Friday, June 03, 2011

From the Style Shelf: Working Wardrobe by Janet Wallach

After 30 years, her hair still terrifies me!

One of my very favorite bloggers, the beautiful Caramel Cupcake (http://cupcakecaramel.blogspot.com/) has been analyzing her style books, and it prompted me to pull some of mine off of the shelf and look them over again.  And first would HAVE to be Working Wardrobe, which came out the same year I graduated from college.  (yes, that would be 30 years ago...)


For someone coming out of college with a wardrobe utterly unsuited to the business world, and a job in government waiting for me, the idea of building one of these capsule wardrobes was intoxicating.  I still find these illustrations by Christine Turner to be sort of rivetingly elegant.


Forgive the blurry edges of the scans - I was unwilling to squash the book flat in my scanner to get perfectly focused images!
By the time I'd read the back cover, I was hooked!






Dream wardrobe for someone who'd
been recently defined as a Winter!

In that "Dress for Success" era,
the idea of wearing brown was quite daring.

I always harbored a fantasy of being an Autumn...

Capsules for a warmer climate.

The other dream wardrobe for me - and I've always wanted
a good excuse to walk around holding my lapels as
the women in the first two illustrations are doing.
Elements of the philosophy behind this book have stuck with me, and can easily be seen when I pack a suitcase.  So I guess it's hats off (of the supernaturally puffy hair) to Janet Wallach for introducing me to the Capsule Wardrobe!

6 comments:

  1. I haven't looked at this book in a long time! Capsule wardrobes have always fascinated me! I might have to go dig my copy up again, just for fun! :D Have a great weekend!

    ReplyDelete
  2. Wow, what a blast from the past. The illustrations remind me of the Vogue patterns from the 1970's and 1980's (I thumbed through many a Vogue pattern book growing up and well into my 20's). Classic elegance never goes out of style, and the book's principles hold true today.

    ReplyDelete
  3. I am having a wonderful time browsing your blog, which I found over the weekend and had to comment on this post - I am slightly younger than you and British, so my fashion bible was a cheap Marks & Spencer own publication called Dress for your Lifestyle (Kathryn Samuel 1985) that I still own and loved! Your book and illustrations made me smile, so familiar even though I don't know your book - back then, my teen magazine ("Jackie") used to feature the latest fashions as drawings very much like this...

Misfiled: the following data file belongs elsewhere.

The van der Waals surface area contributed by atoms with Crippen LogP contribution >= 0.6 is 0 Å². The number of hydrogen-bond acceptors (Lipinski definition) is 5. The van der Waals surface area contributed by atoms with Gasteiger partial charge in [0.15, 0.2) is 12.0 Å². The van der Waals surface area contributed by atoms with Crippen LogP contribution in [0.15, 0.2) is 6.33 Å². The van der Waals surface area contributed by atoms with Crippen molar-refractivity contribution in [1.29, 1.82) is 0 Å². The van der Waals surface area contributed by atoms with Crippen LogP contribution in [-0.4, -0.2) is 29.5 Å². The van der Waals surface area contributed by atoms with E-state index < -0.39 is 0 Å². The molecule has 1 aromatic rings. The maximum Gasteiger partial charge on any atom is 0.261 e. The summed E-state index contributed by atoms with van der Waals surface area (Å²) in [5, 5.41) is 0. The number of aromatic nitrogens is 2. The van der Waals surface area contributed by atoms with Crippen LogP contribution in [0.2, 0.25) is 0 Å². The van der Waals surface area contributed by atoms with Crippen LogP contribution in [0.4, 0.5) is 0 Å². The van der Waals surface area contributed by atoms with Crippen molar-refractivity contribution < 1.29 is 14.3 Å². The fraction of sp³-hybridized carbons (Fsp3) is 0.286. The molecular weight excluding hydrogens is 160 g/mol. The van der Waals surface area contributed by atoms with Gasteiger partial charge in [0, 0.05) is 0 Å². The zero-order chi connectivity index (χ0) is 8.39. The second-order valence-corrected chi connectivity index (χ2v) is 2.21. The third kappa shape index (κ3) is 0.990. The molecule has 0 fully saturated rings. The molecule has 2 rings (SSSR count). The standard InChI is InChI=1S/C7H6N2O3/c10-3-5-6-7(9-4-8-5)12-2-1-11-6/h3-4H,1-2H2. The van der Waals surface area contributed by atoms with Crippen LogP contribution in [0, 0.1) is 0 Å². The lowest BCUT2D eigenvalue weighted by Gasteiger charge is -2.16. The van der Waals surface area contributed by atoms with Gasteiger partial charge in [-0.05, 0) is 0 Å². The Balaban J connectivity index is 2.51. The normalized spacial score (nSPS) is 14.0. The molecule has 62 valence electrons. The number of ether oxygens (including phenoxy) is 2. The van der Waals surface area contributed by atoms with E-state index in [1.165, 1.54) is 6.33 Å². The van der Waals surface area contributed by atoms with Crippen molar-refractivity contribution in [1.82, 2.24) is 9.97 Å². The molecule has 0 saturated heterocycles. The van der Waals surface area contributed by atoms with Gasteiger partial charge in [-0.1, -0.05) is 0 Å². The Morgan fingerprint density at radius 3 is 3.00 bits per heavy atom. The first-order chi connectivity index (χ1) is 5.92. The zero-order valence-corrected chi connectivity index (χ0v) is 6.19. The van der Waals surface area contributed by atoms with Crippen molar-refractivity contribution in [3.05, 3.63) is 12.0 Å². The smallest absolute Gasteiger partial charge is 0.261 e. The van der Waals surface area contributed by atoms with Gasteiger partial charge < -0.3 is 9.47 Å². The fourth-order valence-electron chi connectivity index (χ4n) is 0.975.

In fact, the first capsule wardrobe I ever came across was in an English teen magazine in the mid 70s when I was only about 11; I clipped it and had it for over 25 years until I lost a lot of old papers! It involved a white trouser suit with wide lapels and wide leg pants, a turquoise/white striped shirt (also the lapels!), some amazing platforms and some red and yellow, too, as I recall - I was fascinated at all the possibilities ;))
    Only now that I am old enough to resist other people's fashion ideals and be realistic about my short curvy figure am I finally reducing my wardrobe, looking at spending a bit more and after all this time, actually getting myself a proper capsule wardrobe suited to my real life - crazy, yes?! So I may well get back to you on that LOL

    ReplyDelete
  4. I also am having a wonderful time reading your older posts! I remember this book from my younger days. Unfortunately I was in high school at the time and just couldn't make the logical leap to casual clothes. This post has just sparked my imagination. I have tons of clothes and nothing to wear. Perhaps I need to sit down and do some planning. I still find it difficult to translate these "formal" pieces into things I might wear now. Wish me luck!

    ReplyDelete
  5. This was really an interesting topic and I kinda agree with what you have mentioned here!
    Homecoming Dresses

    ReplyDelete